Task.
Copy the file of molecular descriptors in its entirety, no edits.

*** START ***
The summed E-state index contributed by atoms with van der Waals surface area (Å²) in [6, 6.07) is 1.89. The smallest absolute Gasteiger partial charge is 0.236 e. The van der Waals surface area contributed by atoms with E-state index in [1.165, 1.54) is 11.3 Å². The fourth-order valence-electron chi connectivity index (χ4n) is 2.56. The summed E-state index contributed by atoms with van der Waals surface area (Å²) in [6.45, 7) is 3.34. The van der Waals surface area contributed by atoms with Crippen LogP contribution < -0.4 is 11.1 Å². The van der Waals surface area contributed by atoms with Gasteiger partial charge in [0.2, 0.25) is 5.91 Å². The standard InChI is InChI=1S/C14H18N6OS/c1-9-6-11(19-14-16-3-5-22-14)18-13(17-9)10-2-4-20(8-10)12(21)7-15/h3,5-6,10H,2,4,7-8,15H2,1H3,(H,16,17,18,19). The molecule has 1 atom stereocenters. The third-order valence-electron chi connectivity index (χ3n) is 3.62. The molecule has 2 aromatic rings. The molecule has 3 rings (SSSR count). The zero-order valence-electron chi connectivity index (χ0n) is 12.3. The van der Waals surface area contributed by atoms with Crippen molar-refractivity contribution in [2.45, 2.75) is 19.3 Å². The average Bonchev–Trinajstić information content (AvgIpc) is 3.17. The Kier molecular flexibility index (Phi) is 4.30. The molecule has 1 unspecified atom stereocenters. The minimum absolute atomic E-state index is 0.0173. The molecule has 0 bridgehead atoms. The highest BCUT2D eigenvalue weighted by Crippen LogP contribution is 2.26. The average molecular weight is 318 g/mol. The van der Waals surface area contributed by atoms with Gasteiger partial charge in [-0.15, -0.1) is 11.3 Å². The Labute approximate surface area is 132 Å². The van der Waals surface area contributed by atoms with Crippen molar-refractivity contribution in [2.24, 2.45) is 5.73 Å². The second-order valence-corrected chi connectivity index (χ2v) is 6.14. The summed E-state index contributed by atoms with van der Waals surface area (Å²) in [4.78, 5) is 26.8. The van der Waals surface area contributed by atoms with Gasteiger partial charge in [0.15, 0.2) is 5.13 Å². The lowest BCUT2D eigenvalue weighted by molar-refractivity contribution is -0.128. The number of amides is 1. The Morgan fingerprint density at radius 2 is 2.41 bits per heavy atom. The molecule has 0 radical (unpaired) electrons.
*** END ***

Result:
The summed E-state index contributed by atoms with van der Waals surface area (Å²) in [6, 6.07) is 1.89. The smallest absolute Gasteiger partial charge is 0.236 e. The van der Waals surface area contributed by atoms with E-state index in [1.165, 1.54) is 11.3 Å². The fourth-order valence-electron chi connectivity index (χ4n) is 2.56. The summed E-state index contributed by atoms with van der Waals surface area (Å²) in [6.45, 7) is 3.34. The van der Waals surface area contributed by atoms with Crippen LogP contribution < -0.4 is 11.1 Å². The van der Waals surface area contributed by atoms with Gasteiger partial charge in [0.2, 0.25) is 5.91 Å². The standard InChI is InChI=1S/C14H18N6OS/c1-9-6-11(19-14-16-3-5-22-14)18-13(17-9)10-2-4-20(8-10)12(21)7-15/h3,5-6,10H,2,4,7-8,15H2,1H3,(H,16,17,18,19). The molecule has 1 atom stereocenters. The third-order valence-electron chi connectivity index (χ3n) is 3.62. The molecule has 2 aromatic rings. The molecule has 3 rings (SSSR count). The zero-order valence-electron chi connectivity index (χ0n) is 12.3. The van der Waals surface area contributed by atoms with Crippen molar-refractivity contribution in [2.45, 2.75) is 19.3 Å². The average Bonchev–Trinajstić information content (AvgIpc) is 3.17. The Kier molecular flexibility index (Phi) is 4.30. The molecule has 1 unspecified atom stereocenters. The minimum absolute atomic E-state index is 0.0173. The molecule has 0 bridgehead atoms. The highest BCUT2D eigenvalue weighted by Crippen LogP contribution is 2.26. The average molecular weight is 318 g/mol. The van der Waals surface area contributed by atoms with Gasteiger partial charge in [-0.15, -0.1) is 11.3 Å². The Labute approximate surface area is 132 Å². The van der Waals surface area contributed by atoms with Crippen molar-refractivity contribution in [2.24, 2.45) is 5.73 Å². The second-order valence-corrected chi connectivity index (χ2v) is 6.14. The summed E-state index contributed by atoms with van der Waals surface area (Å²) in [4.78, 5) is 26.8. The van der Waals surface area contributed by atoms with Gasteiger partial charge in [0.15, 0.2) is 5.13 Å². The lowest BCUT2D eigenvalue weighted by molar-refractivity contribution is -0.128. The number of amides is 1. The Morgan fingerprint density at radius 2 is 2.41 bits per heavy atom. The molecule has 0 radical (unpaired) electrons.